Wherever we looked, the mountains were covered with bare trees, their white corpses neatly arranged like matchsticks all in a row. Some of the trunks – on their sides – were as high as our waist.

What was even more amazing was the huge, beautiful flowers that were growing between those barren trunks! Their message was not lost on me. Life does go on, and it can still be beautiful.

It was too soon for me to know I’d be writing a book about recovering from grief, but when that time came, I used pictures of that hillside on the cover of the book. Later on I was showing the book to someone and telling her about the flowers. “Oh yes,” she said, “I know all about those flowers. They only bloom after a fire!”

They only bloom after a fire? That means the potential for those blossoms – for that new life – is always there, but it isn’t triggered – it isn’t released – until something comes along that wipes out everything that was there before. And what comes then? New life. New flowers. Something truly beautiful.

Yes, challenge is part of life, but no matter how difficult something may seem, there is always a way. You are never lost. More than that, you are being guided – and loved – every step of the way.

Donna Miesbach

Donna Miesbach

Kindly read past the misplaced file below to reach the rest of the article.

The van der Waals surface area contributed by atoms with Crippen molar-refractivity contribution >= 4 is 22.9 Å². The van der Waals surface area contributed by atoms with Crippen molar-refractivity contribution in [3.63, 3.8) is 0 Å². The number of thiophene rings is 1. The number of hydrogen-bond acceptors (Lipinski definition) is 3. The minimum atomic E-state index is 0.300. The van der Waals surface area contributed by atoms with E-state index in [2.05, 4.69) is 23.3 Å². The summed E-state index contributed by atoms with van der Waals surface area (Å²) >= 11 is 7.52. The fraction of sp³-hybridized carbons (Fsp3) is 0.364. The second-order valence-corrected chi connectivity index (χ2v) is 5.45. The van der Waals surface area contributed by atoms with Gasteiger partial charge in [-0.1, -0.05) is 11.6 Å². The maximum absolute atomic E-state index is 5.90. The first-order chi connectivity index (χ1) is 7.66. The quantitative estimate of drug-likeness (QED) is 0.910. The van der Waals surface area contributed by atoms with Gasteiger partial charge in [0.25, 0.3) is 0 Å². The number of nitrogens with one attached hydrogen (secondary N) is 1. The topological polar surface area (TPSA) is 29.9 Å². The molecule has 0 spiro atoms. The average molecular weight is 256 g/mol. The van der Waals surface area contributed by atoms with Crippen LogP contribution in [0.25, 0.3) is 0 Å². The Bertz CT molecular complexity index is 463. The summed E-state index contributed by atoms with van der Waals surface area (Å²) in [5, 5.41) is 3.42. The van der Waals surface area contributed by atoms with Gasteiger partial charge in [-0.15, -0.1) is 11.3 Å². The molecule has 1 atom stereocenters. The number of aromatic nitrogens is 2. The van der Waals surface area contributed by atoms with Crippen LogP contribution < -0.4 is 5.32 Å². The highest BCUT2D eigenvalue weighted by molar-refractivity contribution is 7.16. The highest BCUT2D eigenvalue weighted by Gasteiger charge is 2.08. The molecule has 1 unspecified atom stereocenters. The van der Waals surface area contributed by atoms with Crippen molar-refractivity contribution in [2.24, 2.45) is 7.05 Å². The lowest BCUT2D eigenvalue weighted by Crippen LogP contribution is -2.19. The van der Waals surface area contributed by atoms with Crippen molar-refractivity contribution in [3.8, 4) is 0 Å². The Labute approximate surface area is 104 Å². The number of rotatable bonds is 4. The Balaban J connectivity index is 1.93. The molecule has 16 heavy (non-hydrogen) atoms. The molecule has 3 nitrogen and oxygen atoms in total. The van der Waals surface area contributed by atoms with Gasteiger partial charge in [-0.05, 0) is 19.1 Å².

I have been on a spiritual path all my life. I was first introduced to meditation when I was seventeen. I knew this was an important tool, but I wanted to go deeper than that particular method allowed, so my search began. I attended workshops and classes, read books and tried every form of meditation I could find, to no avail. Then in 1994, my life changed dramatically. My husband died very suddenly. Soon after that, I lost both parents, too. They say when the student is ready, the teacher appears. This student was certainly ready. About a year after my husband’s sudden death, I learned about Dr. Deepak Chopra and his teachings. It was like finding the light at the end of the tunnel. I took meditation training from Dr. Chopra and began attending his courses. They fed my deep roots and made such a difference in my life that I committed to being certified both in meditation and yoga so I could share these wonderful practices with others. I have studied with Deepak and also Roger Gabriel both here and in India. I also studied sound healing with Jonathan Goldman, and remote viewing with Dr. David Morehouse, having completed all five levels of his training. As my teaching became established, doors began opening that allowed me to teach meditation to at risk youth. Then another door opened and I found myself working with Playmakers Mentoring Foundation, a Sacramento-based outreach. Together with their Executive Director, we wrote a book and then opened a chapter here in Omaha. In addition to my work with Playmakers, I continue to teach meditation in the Omaha NE area, offering both private and group instruction. I also hold group meditations and programs five times a year, and speak to groups on various aspects of spirituality upon request.   It has been an amazing journey, one I never could have anticipated. I didn’t know it then, but I know now that it is possible to get to the other side of grief, and that is what my book, “From Grief to Joy, A Journey Back to Life & Living,” is all about.